Any of these documents can serve as a record of an activity or decision. In order to ensure that Companies House has reliable evidence of its activities, it will capture and maintain significant documents as official records that are accurate and authentic.
For the purposes of this policy, a record is defined as any piece of information created or received by any individual, employed by or contracted, by Companies House that:
3.3 Creation of Records
The decision to register a document as a formal record will be based on the significance and importance of the document to the delivery of the business. To ensure that they are reliable as evidence, records need to be authentic. Authenticity requires that records are captured, managed and preserved in an organised system, which maintains their integrity and context.
The following documents will almost certainly become records:
All business systems used by Companies House must be capable of capturing, maintaining and providing evidence of its business activities over time to satisfy our record-keeping needs. Every organisation irrespective of their unique business activities, require systems that can capture full and accurate records and perform processes for managing those records over time. In order to be full and accurate, records must be authentic, reliable, complete, unaltered and useable and the systems that support them must be able to protect their integrity over time.
3.4 Security and Access
CH will take all reasonable steps to ensure that records are secure from accidental or wilful damage, destruction or misuse.
To achieve this we will:
Additionally in electronic records systems:
The use of protective markings on information created within the organisation should be in line with the Companies House Protective Marking Policy. Advice on protection of records and other assets can be obtained from the Records Management Team.
All records in whatever medium and with whatever level of classification are subject to the Public Records Act 1958 and the Records Management Team will be given access to all records for the purpose of establishing their historical value.
In making records available outside Companies House, the Registrar will comply with the Data Protection Act, the Freedom of Information Act, and Code of Practice on Access to Government Information. Where access to Companies House records under these Acts has been denied, the reasons for withholding or masking information within a record or record series will be recorded.
Once a document is filed as a record, responsibility for its maintenance as part of Companies House’s information resource will pass from the individual creator to the organisation.
Records will be preserved through changes in:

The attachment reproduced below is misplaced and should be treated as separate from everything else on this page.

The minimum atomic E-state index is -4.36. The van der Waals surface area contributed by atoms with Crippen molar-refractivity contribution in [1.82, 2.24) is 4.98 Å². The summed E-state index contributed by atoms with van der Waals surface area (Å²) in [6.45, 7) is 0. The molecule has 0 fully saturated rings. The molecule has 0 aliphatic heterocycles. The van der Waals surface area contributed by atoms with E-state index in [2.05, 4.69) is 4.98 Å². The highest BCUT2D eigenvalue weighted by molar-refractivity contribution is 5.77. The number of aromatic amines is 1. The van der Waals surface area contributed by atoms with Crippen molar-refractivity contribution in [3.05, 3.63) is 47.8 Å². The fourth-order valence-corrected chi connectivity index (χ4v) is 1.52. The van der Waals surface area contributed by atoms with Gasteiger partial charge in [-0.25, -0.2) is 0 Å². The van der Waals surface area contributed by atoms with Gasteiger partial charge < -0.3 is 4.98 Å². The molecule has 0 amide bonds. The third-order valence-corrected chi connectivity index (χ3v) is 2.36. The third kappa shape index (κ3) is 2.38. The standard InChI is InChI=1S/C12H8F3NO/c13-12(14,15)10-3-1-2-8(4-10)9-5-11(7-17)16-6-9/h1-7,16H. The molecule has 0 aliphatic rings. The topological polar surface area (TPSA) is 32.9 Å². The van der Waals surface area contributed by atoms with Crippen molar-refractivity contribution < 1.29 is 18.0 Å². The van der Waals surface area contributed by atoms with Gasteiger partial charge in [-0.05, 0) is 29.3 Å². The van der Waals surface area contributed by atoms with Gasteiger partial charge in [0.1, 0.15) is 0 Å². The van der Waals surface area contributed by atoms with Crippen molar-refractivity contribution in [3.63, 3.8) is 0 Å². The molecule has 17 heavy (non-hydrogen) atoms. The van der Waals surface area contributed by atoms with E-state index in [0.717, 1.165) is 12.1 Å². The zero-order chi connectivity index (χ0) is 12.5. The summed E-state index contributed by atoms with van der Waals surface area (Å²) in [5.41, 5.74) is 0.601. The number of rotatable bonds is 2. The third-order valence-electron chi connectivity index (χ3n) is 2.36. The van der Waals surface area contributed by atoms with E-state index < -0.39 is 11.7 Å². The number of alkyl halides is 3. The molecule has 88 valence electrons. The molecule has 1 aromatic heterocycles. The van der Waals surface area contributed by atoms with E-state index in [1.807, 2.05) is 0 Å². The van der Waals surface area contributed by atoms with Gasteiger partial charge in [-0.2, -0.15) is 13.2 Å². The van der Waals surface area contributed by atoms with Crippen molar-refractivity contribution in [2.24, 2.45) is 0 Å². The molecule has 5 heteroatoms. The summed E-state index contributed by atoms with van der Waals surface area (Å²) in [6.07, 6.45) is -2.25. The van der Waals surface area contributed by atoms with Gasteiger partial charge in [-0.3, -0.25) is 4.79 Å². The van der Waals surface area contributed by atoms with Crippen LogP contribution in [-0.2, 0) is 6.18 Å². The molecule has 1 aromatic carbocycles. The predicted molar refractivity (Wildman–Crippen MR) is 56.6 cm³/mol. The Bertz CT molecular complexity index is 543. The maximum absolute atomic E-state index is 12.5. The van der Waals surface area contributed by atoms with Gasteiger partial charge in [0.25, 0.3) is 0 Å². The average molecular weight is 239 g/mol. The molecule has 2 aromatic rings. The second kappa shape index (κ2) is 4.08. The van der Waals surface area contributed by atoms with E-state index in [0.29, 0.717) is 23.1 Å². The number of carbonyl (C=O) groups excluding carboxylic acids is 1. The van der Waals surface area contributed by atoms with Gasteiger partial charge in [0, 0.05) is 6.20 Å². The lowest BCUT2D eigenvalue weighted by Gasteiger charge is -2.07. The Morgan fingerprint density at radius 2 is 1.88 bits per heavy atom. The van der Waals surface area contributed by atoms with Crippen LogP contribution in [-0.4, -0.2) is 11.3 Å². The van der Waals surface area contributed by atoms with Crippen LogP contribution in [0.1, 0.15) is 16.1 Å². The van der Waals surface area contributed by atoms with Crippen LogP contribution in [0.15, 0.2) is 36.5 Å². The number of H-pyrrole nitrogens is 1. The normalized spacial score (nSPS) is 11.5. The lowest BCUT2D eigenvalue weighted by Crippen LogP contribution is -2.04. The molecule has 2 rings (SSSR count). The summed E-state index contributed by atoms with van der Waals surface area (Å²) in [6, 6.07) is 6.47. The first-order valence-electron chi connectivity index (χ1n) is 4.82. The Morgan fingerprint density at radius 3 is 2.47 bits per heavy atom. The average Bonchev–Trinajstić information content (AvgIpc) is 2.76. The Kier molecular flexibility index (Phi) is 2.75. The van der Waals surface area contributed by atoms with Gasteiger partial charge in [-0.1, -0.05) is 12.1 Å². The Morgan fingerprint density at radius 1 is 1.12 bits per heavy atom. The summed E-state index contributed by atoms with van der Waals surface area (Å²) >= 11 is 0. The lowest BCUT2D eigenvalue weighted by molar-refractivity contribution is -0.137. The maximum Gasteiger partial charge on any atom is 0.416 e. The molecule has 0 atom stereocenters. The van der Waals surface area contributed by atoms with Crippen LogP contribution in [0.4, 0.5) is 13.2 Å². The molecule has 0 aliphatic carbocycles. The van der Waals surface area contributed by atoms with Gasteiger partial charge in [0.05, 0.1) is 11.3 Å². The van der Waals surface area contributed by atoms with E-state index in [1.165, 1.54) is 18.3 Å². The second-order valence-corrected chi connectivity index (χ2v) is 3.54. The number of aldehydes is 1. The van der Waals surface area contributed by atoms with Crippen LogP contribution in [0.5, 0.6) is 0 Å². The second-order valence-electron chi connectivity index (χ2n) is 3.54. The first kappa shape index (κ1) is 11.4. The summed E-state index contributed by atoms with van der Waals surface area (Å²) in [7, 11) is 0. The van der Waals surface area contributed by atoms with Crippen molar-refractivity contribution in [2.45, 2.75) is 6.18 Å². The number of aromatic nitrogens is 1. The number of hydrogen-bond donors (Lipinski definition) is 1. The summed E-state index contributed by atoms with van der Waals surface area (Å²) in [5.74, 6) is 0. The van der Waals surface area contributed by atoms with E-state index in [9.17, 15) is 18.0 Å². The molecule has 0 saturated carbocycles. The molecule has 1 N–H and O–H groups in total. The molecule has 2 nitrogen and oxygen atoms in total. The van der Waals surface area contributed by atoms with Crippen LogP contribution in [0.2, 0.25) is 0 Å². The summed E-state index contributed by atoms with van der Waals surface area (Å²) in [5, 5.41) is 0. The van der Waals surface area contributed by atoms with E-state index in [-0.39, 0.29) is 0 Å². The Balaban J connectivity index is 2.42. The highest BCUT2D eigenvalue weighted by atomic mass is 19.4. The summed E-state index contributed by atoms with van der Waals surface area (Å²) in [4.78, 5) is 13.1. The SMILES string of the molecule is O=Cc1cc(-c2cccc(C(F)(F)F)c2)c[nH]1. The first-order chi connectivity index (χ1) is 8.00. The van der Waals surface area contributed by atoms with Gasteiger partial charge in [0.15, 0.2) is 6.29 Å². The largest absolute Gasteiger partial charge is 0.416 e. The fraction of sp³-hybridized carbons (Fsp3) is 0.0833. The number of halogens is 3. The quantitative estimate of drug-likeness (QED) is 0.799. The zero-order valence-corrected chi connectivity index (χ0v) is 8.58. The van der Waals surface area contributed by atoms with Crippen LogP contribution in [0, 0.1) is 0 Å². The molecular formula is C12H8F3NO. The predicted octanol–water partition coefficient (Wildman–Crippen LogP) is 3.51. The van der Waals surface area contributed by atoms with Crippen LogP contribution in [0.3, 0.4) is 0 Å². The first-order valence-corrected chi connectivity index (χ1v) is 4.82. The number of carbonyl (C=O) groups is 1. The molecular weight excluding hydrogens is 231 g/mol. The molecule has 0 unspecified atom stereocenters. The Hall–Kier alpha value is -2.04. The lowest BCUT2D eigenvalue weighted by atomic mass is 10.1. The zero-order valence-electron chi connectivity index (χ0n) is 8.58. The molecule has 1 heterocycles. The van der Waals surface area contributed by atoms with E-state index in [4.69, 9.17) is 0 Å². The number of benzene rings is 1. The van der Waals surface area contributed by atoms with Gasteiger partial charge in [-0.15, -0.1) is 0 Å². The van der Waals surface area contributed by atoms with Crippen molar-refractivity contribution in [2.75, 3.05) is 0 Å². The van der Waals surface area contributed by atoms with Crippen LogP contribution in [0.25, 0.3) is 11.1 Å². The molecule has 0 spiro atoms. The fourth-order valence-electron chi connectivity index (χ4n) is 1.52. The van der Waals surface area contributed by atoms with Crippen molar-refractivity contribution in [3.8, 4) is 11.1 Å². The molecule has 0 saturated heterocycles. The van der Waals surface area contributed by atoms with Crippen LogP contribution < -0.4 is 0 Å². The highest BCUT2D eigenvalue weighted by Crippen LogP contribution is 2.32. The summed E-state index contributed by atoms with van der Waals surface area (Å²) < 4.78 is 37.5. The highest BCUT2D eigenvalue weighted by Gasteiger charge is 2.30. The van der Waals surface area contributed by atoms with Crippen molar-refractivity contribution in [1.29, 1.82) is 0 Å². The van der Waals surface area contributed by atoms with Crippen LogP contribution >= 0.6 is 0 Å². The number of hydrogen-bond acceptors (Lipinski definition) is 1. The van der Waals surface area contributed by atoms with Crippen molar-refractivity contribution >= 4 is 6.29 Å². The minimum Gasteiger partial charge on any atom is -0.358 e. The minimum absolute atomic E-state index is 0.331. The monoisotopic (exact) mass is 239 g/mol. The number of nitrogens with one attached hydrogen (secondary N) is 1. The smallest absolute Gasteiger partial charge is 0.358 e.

When transferring records to The National Archives (TNA), Companies House will ensure that full supporting documentation and metadata (data about data) is supplied to enable future users to access the records.
3.6 Retention, Review and Disposal
No records will be retained on an indefinite basis. All records will be subject to retention schedules specifying the period for which they will be maintained. Companies House will apply model schedules issued by TNA (available via the Intranet). For areas not covered by TNA model retention schedules, the Records Management Team will develop disposal schedules in consultation with the record users. The Records Management Team will keep an index of all retention schedules for Companies House electronic and non-electronic records.
The business unit responsible must show that records are being retained for the minimum period required, meeting business requirements and any relevant legal provisions. When the agreed retention period expires, records will be reviewed and, if merited, transferred to The National Archives for permanent preservation or destroyed without further consideration.
Records scheduled for destruction will be destroyed promptly when their retention period has ended in order to keep the volume of records in store to the minimum, consistent with effective and efficient operations.
Records identified (at review) as suitable for permanent preservation will be transferred to TNA or other approved archive as soon as they are no longer required by Companies House and no later than 30 years after their creation.
When departments need to retain records for more than the 30 year period laid down by the TNA, for operational or security reasons, they will supply the Records Management Team with details of the records and the justification for continuing to hold them. The Records Management Team will seek to obtain the necessary approval for further retention from the Lord Chancellor via the TNA.
All records not required by Companies House or TNA will be destroyed.
Responsibility for the disposal of non-registered documents rests with the user. Documents held on personal drives and in e-mail folders are to be destroyed promptly and regularly by all staff.
3.7 Permanent Preservation of Historical Records
Companies House will meet its obligation to identify and safeguard records worthy of permanent preservation for historical reasons by:
operating a system of regular review to identify records of historical value;